VANCOUVER, BC—The antiepileptic perampanel demonstrated similar efficacy in seizure reduction and increased responder rate across patients’ age, sex or race for the treatment of primary generalized tonic-clonic seizures (PGTCS), according to a study presented at the 68th Annual AAN Meeting.

A total of 164 patients with confirmed PGTCS in idiopathic generalized epilepsy aged ≥12 years and who were receiving 1–3 concomitant antiepileptic drugs were enrolled in the study; ninety-one were female and 71 were male. The baseline period lasted 4–8 weeks, after which patients were randomized to perampanel 8mg daily or placebo. The double-blind phase included 4-week titration period, 13-week maintenance period and a 4-week follow-up.

The primary endpoint was median percent change in PGTCS frequency per 28 days (titration plus maintenance vs. baseline). A major secondary endpoint was percentage of patients achieving ≥50% reduction in PGTCS frequency (maintenance vs. baseline).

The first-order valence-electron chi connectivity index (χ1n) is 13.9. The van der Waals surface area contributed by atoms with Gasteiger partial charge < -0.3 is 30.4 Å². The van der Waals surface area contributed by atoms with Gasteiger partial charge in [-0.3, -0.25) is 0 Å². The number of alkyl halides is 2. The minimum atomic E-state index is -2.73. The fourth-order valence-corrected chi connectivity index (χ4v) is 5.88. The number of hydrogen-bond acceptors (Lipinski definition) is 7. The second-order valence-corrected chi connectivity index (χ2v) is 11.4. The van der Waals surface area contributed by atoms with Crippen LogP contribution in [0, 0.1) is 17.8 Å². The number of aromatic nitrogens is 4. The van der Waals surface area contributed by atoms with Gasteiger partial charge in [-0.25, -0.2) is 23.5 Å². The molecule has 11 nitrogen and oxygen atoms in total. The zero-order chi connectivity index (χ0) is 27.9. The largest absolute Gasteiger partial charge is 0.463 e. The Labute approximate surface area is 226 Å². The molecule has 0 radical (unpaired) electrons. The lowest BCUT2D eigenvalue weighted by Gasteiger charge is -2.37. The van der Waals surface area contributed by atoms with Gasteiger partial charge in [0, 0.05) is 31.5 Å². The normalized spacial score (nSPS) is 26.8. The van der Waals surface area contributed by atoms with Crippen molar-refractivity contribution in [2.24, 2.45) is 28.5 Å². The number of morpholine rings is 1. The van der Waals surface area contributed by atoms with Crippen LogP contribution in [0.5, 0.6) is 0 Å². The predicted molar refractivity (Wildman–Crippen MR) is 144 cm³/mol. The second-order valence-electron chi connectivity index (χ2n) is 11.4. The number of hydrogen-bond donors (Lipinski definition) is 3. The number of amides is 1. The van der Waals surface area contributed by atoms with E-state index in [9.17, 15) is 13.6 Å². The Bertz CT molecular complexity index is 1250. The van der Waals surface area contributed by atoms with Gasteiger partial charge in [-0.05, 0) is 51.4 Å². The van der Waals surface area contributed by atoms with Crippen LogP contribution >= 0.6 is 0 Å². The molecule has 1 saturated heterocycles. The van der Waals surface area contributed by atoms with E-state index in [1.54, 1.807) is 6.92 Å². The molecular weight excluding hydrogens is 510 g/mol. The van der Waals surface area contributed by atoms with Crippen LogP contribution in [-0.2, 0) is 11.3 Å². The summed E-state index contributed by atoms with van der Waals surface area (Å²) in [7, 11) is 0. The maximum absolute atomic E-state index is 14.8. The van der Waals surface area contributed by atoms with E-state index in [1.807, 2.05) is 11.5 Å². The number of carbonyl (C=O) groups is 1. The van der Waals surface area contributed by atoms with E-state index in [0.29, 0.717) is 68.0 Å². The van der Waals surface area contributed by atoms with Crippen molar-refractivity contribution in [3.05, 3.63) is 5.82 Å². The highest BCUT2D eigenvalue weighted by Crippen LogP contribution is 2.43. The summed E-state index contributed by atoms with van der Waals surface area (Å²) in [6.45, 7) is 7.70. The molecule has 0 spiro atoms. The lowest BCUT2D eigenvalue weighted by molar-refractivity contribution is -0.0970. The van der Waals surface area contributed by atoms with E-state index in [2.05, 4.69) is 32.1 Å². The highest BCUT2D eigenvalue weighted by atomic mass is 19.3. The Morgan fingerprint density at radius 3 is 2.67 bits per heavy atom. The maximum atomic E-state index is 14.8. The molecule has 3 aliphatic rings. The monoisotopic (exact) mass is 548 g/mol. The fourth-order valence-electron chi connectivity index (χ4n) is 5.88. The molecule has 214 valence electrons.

Median percentage changes in baseline PGTCS frequency with perampanel use were similar between the overall population and the specific age groups (<18 years old, -88.0%; ≥18−<65 years old, -74.4%), sexes (males, -53.3%; females, -83.0%), and race (White,-65.5%; Asian/Pacific, -79.1%). Study participants were mostly white (n=87; 53.7%) and Asian/Pacific (n=68; 42.0%), with 7% black and other races. Asian/Pacific participants had a greater level of change in PGTCS frequency than white participants, however the results were not far apart (-65.5% vs. -79.1%). 

Prof Dr. med Bernhard J. Steinhoff, from the Kork Epilepsy Centre, Kehl-Kork, Germany, stated, “The PGTCS 50% responder rates per 28 days were also similar in the overall population (P=0.0019) and the subgroups of age, sex, and race.”

Perampanel, a non-competitive AMPA receptor antagonist, is currently approved for adjunctive treatment of partial seizures with or without secondarily generalized seizures and for PGTCS in patients with epilepsy aged ≥12 years old. Study findings suggest that adjunctive perampanel may offer “significant clinical benefits to a diverse population of patients with inadequately controlled PGTCS in the setting of idiopathic generalized epilepsy,” noted Dr. Steinhoff.

Disclosure: Dr. Steinhoff and other researchers have either received research support from, or are employees of, Eisai.